According to The Economist’s latest “Glass Ceiling Index” — which draws on data from a variety of sources, such as the OECD, European Union, and the International Labor Organization — the following are the best (and worst) developed countries to be a working woman, as determined by several weighted indicators ranging from educational attainment to paid maternity leave.
Perhaps unsurprisingly, the famously egalitarian Nordic countries top the list, excelling across all measures (as they do in most metrics of socioeconomic prosperity).
Women are present in the labour force at similar rates to men. Finland has the largest share of women who have gone through higher education compared with men (49% of women have a tertiary degree, and 35% of men). Norway’s gender wage-gap (6.3%) is less than half the OECD average (15.5%).
Women have 44% of seats on listed-company boards in Iceland; strong representation in Scandinavian boardrooms is common thanks to quotas. Norway and Iceland also have voluntary political-party quotas, as does Sweden where 44% of parliamentary seats are occupied by women, one of the highest rates in the world. Hungary ranks fifth, having the lowest gender wage gap, of 3.8%. Despite having few women on boards (11%) and in parliament (10%), Hungary has generous paid leave for mothers (71 weeks at 100% of recent pay) and low child-care costs.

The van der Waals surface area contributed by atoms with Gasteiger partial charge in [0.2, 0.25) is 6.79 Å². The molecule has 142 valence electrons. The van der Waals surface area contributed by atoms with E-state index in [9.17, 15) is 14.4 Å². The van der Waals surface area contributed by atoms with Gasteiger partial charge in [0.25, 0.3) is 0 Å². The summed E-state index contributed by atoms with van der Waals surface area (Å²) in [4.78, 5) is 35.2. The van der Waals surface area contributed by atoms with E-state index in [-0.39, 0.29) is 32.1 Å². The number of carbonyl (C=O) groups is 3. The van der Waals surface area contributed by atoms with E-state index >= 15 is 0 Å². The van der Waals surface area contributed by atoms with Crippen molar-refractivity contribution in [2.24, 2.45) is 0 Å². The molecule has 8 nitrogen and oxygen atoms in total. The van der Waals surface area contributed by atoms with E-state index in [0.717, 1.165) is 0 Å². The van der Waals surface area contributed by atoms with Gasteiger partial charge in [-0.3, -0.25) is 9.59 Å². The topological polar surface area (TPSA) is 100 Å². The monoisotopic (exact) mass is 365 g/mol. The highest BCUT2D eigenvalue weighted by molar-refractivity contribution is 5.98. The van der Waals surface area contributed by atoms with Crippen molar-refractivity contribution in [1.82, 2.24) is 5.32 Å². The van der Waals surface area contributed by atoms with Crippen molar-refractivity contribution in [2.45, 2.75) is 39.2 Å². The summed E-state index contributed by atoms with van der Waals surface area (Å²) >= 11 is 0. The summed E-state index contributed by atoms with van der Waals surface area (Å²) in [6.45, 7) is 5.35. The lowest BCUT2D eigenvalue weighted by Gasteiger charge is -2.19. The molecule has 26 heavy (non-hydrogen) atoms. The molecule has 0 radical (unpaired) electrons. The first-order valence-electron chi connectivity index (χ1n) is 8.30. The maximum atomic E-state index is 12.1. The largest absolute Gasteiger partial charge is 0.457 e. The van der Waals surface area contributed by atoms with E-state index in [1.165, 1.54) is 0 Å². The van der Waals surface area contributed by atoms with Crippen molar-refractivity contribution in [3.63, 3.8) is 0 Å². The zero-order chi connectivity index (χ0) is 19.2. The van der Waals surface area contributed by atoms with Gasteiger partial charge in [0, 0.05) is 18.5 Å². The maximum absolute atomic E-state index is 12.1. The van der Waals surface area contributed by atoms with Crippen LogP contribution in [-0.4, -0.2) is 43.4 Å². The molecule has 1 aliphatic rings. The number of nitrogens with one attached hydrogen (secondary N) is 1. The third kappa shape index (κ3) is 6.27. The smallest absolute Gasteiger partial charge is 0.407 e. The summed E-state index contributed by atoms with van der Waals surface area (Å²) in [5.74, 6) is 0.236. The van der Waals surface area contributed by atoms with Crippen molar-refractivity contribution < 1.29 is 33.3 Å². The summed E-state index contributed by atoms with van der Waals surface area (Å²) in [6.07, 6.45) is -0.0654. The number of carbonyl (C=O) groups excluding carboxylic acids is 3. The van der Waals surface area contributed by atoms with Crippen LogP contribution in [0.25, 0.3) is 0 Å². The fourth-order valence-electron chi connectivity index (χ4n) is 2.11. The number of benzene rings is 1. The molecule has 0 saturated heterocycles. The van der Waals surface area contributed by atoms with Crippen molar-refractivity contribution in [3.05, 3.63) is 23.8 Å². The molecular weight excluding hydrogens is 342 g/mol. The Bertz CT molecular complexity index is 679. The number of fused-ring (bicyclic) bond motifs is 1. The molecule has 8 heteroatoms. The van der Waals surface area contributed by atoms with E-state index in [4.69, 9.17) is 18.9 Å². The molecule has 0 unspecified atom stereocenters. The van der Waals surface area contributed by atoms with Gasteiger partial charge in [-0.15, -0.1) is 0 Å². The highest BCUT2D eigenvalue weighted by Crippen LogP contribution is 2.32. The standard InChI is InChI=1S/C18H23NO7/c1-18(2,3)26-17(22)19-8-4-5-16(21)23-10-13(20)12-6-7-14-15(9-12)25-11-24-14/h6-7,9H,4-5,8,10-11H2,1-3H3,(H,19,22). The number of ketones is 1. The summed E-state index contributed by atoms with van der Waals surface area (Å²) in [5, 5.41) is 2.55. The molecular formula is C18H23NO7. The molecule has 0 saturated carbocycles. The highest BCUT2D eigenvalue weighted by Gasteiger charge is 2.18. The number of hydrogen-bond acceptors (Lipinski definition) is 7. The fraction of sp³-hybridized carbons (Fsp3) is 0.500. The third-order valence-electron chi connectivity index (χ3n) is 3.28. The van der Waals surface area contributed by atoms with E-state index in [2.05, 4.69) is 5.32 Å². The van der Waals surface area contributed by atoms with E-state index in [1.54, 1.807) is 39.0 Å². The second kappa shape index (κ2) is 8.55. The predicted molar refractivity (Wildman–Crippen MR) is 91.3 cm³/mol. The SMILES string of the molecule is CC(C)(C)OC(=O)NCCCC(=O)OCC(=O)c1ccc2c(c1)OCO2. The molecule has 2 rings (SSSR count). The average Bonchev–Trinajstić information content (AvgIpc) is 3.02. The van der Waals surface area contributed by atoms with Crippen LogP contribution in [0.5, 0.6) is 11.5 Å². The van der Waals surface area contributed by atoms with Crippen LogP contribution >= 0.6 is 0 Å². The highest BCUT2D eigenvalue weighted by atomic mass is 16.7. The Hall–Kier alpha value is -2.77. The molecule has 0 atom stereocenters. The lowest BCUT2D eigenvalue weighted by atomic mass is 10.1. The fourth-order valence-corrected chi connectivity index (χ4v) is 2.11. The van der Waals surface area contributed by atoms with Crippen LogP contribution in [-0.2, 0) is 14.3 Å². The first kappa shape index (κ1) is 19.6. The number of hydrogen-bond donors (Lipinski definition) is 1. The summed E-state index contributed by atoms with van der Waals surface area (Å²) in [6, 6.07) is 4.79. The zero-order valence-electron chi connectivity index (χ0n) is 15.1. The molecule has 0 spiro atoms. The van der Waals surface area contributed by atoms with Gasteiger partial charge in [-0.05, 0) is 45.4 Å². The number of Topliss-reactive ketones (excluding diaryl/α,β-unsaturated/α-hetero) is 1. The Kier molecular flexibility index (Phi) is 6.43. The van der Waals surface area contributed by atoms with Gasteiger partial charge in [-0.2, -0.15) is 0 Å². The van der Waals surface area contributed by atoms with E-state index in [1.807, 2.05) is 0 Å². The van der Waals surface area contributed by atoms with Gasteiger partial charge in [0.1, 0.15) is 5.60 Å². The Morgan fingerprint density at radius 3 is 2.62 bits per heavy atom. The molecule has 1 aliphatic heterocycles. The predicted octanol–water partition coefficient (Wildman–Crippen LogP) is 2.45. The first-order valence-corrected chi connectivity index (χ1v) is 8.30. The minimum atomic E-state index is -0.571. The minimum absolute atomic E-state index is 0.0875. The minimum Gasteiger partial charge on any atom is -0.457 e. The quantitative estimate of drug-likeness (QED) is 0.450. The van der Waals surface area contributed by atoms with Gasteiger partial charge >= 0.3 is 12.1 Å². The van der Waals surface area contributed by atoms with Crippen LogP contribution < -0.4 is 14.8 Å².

Poland, France, New Zealand, and Belgium round out the top ten. At the bottom, by quite a margin, are Japan, Turkey, and South Korea; not as many women have degrees, hold senior management positions, or participate in the workforce in general, though to some degree these trends are improving.
You can click here to see the original interactive infographic, which allows you to adjust the weight of each value. For example, in terms of affordable child core, South Korea attains a nearly perfect score, followed by Austria, Hungary, and Greece. In terms of paid leave, Hungary tops the list, followed by the Czech Republic, Slovakia, and Austria. In most cases though, the Scandinavian nations remain at or near the top of every indicator.
For its part, the U.S. ranks slightly below the developed-world average, scoring higher than average in factors like labor force participation, higher education, and the share of senior business positions occupied by women (in which it scores the highest of any country — the only indicator where it is in the top ten).